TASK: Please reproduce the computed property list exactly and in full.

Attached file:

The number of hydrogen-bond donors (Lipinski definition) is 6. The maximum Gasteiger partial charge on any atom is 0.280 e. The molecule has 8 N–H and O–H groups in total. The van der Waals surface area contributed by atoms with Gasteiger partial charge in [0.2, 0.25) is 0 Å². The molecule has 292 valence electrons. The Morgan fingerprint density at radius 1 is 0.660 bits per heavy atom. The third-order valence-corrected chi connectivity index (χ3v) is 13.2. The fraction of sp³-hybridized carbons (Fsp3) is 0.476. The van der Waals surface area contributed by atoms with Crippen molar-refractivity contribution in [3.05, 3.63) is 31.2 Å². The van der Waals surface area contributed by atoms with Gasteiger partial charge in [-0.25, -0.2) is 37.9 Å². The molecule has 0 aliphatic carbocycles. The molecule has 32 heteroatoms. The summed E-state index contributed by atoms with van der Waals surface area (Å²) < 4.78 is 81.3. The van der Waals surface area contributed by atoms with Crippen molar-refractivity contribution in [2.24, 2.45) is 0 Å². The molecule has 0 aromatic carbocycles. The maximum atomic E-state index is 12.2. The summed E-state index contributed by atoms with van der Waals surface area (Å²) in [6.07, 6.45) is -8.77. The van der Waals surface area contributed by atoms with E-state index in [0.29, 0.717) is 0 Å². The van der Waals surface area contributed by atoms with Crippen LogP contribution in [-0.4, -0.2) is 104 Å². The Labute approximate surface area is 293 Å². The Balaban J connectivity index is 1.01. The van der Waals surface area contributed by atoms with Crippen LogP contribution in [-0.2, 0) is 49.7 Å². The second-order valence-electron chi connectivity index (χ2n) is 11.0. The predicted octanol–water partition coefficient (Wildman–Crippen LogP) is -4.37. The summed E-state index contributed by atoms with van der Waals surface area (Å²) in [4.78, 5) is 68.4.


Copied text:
The number of hydrogen-bond donors (Lipinski definition) is 6. The maximum Gasteiger partial charge on any atom is 0.280 e. The molecule has 8 N–H and O–H groups in total. The van der Waals surface area contributed by atoms with Gasteiger partial charge in [0.2, 0.25) is 0 Å². The molecule has 292 valence electrons. The Morgan fingerprint density at radius 1 is 0.660 bits per heavy atom. The third-order valence-corrected chi connectivity index (χ3v) is 13.2. The fraction of sp³-hybridized carbons (Fsp3) is 0.476. The van der Waals surface area contributed by atoms with Crippen molar-refractivity contribution in [3.05, 3.63) is 31.2 Å². The van der Waals surface area contributed by atoms with Gasteiger partial charge in [-0.25, -0.2) is 37.9 Å². The molecule has 0 aliphatic carbocycles. The molecule has 32 heteroatoms. The summed E-state index contributed by atoms with van der Waals surface area (Å²) < 4.78 is 81.3. The van der Waals surface area contributed by atoms with Crippen molar-refractivity contribution in [2.24, 2.45) is 0 Å². The molecule has 0 aromatic carbocycles. The maximum atomic E-state index is 12.2. The summed E-state index contributed by atoms with van der Waals surface area (Å²) in [6.07, 6.45) is -8.77. The van der Waals surface area contributed by atoms with E-state index in [0.29, 0.717) is 0 Å². The van der Waals surface area contributed by atoms with Crippen LogP contribution in [-0.4, -0.2) is 104 Å². The Labute approximate surface area is 293 Å². The Balaban J connectivity index is 1.01. The van der Waals surface area contributed by atoms with Crippen LogP contribution in [-0.2, 0) is 49.7 Å². The second-order valence-electron chi connectivity index (χ2n) is 11.0. The predicted octanol–water partition coefficient (Wildman–Crippen LogP) is -4.37. The summed E-state index contributed by atoms with van der Waals surface area (Å²) in [4.78, 5) is 68.4.